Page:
Reality and Truth in Thomas of York: Study and Text
John Patrick Edgar Scully
Doctor of Philosophy, The University of Toronto, October 25th (1960)
Thomas of York was a member of the English province of the Franciscan Order who wrote around the middle of the thirteenth century. He became a master at Oxford in 1253, and lectured there possibly until 1256, when he was appointed the sixth regent of the Franciscan Stadium at Cambridge. The approximate date of his death is generally set at 1260. His principal work is the Sapientiale, most of whose seven books, with the exception of Book VI, have been edited in doctoral theses submitted at the University of Toronto since 1951. The present thesis consists of an edition and study of Book VI, which has hitherto remained only in Gothic script dating from the first half of the fourteenth century. The earliest of the three extant manuscripts used for the edition, Florence, Conv. Sopp. A. 6. 437, was chosen as basic.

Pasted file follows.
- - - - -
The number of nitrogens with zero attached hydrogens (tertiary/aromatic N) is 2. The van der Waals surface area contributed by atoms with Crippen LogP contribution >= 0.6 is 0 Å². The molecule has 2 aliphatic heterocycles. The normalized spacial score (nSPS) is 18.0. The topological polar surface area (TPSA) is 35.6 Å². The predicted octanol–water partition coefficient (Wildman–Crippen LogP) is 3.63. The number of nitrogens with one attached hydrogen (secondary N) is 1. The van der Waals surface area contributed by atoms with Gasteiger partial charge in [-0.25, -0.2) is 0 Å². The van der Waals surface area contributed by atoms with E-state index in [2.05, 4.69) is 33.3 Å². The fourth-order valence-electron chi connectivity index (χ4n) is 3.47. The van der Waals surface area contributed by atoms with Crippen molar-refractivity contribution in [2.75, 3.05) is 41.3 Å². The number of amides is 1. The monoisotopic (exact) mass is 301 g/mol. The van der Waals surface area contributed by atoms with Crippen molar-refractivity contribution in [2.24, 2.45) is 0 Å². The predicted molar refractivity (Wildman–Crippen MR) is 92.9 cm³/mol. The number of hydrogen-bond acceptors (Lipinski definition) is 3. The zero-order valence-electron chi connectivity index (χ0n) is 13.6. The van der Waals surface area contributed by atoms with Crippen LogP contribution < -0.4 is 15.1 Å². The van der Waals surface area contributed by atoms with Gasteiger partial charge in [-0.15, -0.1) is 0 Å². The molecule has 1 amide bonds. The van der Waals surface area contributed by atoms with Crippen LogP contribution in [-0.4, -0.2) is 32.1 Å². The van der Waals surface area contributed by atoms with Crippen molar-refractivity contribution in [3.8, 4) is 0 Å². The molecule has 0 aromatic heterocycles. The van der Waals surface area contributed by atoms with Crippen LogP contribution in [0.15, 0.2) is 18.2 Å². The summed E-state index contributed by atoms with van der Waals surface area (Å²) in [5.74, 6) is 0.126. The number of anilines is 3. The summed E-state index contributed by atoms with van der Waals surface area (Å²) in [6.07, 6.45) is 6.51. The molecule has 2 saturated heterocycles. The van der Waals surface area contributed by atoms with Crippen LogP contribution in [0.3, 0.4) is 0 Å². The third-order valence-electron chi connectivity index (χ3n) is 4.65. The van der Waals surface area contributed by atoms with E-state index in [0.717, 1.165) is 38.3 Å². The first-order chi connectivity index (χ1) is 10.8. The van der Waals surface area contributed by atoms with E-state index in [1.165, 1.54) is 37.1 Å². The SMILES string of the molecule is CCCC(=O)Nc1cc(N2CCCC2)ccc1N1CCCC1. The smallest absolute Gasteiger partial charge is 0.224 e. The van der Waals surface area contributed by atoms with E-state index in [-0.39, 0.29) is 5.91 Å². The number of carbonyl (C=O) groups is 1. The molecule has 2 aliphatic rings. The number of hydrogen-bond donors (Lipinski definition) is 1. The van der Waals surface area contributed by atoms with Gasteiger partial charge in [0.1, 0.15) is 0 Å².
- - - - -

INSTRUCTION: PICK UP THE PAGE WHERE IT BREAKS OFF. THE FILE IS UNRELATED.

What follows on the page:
If we view the history of Western philosophy as a perennial dialogue between platonism and aristotelianism, Thomas of York can be said to have written the Sapientiale at a unique moment in that history. For Christian thinkers, it marks the first time that a wholesale confrontation with aristotelianism was even possible. Previous to the spread of the Latin translations from the Arabic during the first half of the thirteenth century, the philosophical works of Aristotle were, for the most part, unavailable to the Latin West. One of the most distinctive features of Thomas of York is the extent to which he, a Franciscan schooled in the Christian platonism of Augustine and Anselm, endeavours to assimilate the thought of ‘ the Philosopher’ . Thomas of York was aided in this task by the neoplatonic character of the Jewish and Arabian writings that entered the West in translation along with Aristotle, notably those of Ibn Gabirol, Avicenna and Averroes.